World Day Against Child Labour 2016
The World Day is an opportunity to shine a light on what can be done to keep child labour out of supply chains. Join us in the call to end child labour in supply chains!
A win-win option for businesses and communities
The global Initiative was launched in 2013 and calls on orchestras, choirs and musicians of all genres worldwide to dedicate one concert to the struggle against child labour. Sign up to the Manifesto and pledge to dedicate a concert!
Facts and figures
- Global number of children in child labour has declined by one third since 2000, from 246 million to 168 million children. More than half of them, 85 million, are in hazardous work (down from 171 million in 2000).
- Asia and the Pacific still has the largest numbers (almost 78 million or 9.3% of child population), but Sub-Saharan Africa continues to be the region with the highest incidence of child labour (59 million, over 21%).
- There are 13 million (8.8%) of children in child labour in Latin America and the Caribbean and in the Middle East and North Africa there are 9.2 million (8.4%).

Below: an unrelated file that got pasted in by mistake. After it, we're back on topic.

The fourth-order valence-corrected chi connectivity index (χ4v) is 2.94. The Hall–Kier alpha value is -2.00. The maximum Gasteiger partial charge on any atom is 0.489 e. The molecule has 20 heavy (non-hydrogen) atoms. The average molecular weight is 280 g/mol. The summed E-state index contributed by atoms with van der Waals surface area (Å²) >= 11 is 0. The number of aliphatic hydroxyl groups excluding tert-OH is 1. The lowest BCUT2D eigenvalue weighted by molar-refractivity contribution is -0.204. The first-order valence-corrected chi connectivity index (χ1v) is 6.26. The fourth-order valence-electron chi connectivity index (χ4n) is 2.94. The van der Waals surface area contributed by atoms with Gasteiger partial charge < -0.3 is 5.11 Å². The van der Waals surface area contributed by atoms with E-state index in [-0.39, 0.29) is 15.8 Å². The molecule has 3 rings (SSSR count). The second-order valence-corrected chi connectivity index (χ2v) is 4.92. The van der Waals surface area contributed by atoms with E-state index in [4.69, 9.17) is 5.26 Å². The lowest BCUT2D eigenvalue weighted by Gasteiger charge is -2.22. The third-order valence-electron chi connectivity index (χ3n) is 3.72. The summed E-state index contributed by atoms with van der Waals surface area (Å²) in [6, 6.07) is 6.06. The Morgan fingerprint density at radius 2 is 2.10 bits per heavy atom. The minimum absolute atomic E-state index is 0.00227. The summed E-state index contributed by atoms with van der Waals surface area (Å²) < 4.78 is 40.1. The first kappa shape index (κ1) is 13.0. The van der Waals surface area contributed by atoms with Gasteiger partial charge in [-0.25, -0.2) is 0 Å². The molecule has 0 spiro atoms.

- Agriculture remains by far the most important sector where child labourers can be found (98 million, or 59%), but the problems are not negligible in services (54 million) and industry (12 million) – mostly in the informal economy.
- Child labour among girls fell by 40% since 2000, compared to 25% for boys.
24 June 2016
17 June 2016
15 June 2016
14 June 2016
Launch of the Global Terminology Guidelines for the protection of children from sexual exploitation and sexual abuse
14 June 2016
13 June 2016
High-level panel discussion on the theme "End child labour in supply chains, it's everyone's business!"
8 June 2016
8 - 12 June 2016
The ILO will participate in the III Global Conference on Child Labour which will bring together representatives from government, social partners, civil society, regional and international organizations to share policies and experiences in the global fight against child labour.
The Conference – organized by the Brazilian Government – will be an opportunity to reflect on the progress made since the previous global conference was held in The Hague in 2010, and to discuss ways to accelerate global efforts against child labour – especially its worst forms.